A similar technique can be used with Snap Peas. The only downside with the broccoli is that it’s made with palm oil.
The downside is that these powders tend to be on the pricier side. I’ve been able to find the holiday flavors on steep discount–but only in brick and mortar stores.
While the packaging says that it needs to be refrigerated before opening, I’ve broken up a few jars of powdered greens into ziplocks and put one in each resupply box. Perhaps some of their nutrition had degraded, but they seemed totally fine when they arrived at my trail town stop up to 6 months later.
Bringing fresh veggies on your trip—but being selective
If temps are cooler, spinach can pack a lot of greens in your meal without weighing you down too much. A pound of spinach, afterall, is not dense at all—it could almost fill up the whole capacity of the MLD Burn 😉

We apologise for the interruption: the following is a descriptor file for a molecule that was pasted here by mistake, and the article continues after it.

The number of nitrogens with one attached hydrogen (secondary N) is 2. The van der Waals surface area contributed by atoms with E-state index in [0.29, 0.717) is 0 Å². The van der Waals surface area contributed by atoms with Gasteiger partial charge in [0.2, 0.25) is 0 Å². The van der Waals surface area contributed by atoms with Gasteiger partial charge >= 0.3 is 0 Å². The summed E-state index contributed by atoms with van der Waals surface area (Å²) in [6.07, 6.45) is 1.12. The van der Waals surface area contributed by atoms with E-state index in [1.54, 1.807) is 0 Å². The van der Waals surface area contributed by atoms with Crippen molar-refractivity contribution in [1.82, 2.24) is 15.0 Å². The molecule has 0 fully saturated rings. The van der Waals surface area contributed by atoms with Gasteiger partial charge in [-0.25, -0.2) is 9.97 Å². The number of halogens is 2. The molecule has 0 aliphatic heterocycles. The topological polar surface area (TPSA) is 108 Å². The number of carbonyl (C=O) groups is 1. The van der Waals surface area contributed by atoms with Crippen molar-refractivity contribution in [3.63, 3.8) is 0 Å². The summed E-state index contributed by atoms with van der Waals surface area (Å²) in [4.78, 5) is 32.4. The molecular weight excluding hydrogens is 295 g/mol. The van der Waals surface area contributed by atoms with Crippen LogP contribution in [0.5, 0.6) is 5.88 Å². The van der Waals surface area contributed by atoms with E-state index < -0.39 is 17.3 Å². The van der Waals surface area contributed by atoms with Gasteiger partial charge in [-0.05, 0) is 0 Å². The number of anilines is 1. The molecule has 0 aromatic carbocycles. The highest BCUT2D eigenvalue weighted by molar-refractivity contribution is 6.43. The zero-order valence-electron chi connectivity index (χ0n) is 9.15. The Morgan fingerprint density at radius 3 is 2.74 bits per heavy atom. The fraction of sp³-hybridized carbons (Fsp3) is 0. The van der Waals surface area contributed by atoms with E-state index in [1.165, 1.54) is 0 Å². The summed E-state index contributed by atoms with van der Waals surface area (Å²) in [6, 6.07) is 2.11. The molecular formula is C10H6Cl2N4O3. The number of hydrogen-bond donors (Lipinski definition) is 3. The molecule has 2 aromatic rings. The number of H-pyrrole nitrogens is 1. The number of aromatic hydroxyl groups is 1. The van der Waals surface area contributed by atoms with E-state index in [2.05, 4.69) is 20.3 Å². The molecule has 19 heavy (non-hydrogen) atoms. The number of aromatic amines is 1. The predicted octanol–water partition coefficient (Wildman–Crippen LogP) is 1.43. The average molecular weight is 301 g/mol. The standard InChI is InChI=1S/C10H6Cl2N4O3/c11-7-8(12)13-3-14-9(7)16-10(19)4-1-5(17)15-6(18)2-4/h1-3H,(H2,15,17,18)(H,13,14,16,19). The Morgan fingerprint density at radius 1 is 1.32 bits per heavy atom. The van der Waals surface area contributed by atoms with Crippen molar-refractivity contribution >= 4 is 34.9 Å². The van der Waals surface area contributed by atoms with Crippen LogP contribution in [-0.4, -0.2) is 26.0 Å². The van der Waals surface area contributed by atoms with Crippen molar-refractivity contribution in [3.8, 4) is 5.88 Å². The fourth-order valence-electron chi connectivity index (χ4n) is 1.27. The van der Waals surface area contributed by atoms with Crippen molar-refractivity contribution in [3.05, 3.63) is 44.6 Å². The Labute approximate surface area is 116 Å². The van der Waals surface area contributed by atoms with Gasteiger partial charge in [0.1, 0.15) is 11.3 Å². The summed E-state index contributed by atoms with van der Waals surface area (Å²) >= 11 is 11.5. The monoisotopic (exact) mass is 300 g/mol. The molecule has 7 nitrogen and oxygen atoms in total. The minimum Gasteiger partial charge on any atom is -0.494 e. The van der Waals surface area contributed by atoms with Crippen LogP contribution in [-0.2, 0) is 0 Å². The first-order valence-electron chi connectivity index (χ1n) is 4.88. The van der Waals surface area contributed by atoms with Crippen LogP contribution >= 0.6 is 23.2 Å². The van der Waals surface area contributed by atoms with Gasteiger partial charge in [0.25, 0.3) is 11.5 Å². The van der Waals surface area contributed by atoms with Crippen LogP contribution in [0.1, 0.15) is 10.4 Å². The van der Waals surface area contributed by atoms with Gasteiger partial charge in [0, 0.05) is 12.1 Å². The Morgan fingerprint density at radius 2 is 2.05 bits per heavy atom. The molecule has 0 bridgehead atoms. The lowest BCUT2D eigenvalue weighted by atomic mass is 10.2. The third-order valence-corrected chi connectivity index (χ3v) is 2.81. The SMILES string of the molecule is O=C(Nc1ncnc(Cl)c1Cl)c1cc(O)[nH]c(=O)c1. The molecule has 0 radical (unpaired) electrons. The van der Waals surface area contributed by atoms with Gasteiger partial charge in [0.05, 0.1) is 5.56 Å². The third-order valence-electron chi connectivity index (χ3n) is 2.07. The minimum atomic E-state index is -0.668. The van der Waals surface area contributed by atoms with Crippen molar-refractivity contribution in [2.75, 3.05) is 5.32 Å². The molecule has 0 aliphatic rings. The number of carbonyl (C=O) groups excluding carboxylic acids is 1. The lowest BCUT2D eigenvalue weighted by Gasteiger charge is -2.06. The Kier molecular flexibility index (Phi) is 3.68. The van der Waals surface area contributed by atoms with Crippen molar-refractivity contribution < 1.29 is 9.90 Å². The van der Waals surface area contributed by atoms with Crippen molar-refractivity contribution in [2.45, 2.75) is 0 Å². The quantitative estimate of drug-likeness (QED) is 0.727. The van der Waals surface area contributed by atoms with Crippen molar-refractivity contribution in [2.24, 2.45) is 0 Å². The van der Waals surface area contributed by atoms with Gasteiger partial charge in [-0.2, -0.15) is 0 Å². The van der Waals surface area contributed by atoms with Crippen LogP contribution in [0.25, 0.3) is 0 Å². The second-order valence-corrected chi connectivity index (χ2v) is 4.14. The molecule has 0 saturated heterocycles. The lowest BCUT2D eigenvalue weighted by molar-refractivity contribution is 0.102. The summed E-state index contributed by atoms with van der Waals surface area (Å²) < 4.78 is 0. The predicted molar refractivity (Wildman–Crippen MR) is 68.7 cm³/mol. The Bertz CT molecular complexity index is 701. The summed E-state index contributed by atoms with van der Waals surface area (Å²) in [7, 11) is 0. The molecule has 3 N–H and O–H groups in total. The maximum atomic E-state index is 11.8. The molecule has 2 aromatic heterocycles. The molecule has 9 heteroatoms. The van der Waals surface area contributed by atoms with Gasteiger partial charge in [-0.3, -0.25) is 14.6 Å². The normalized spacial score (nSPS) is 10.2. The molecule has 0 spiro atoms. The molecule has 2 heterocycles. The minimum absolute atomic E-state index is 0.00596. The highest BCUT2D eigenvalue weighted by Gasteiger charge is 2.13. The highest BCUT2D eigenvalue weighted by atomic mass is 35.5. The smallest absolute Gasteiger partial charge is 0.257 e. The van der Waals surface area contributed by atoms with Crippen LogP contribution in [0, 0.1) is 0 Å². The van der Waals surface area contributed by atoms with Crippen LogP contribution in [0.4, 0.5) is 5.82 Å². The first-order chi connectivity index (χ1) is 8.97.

That being said, spinach is a great veggie for that first night out of town and maybe the next day—not very an extended period. Unless temps are quite cool, your spinach will wilt and start to spoil—especially if you’re at all squishing or compressing it in your pack.
Better options are heartier veggies like brcooli, cauliflower, carrots, onions, garlic, and squash.
Anecdotally, I’ve heard from other hikers and experienced myself that organic veggies tend to last longer without refrigeration than conventional veggies. I have no idea why.
Considering that you may not have a chance to wash up your veggies easily while on the trail, you may consider washing off dirt before you leave town. That’s another reason to perhaps opt for organic—you don’t have to worry as much about washing off traditional pesticides.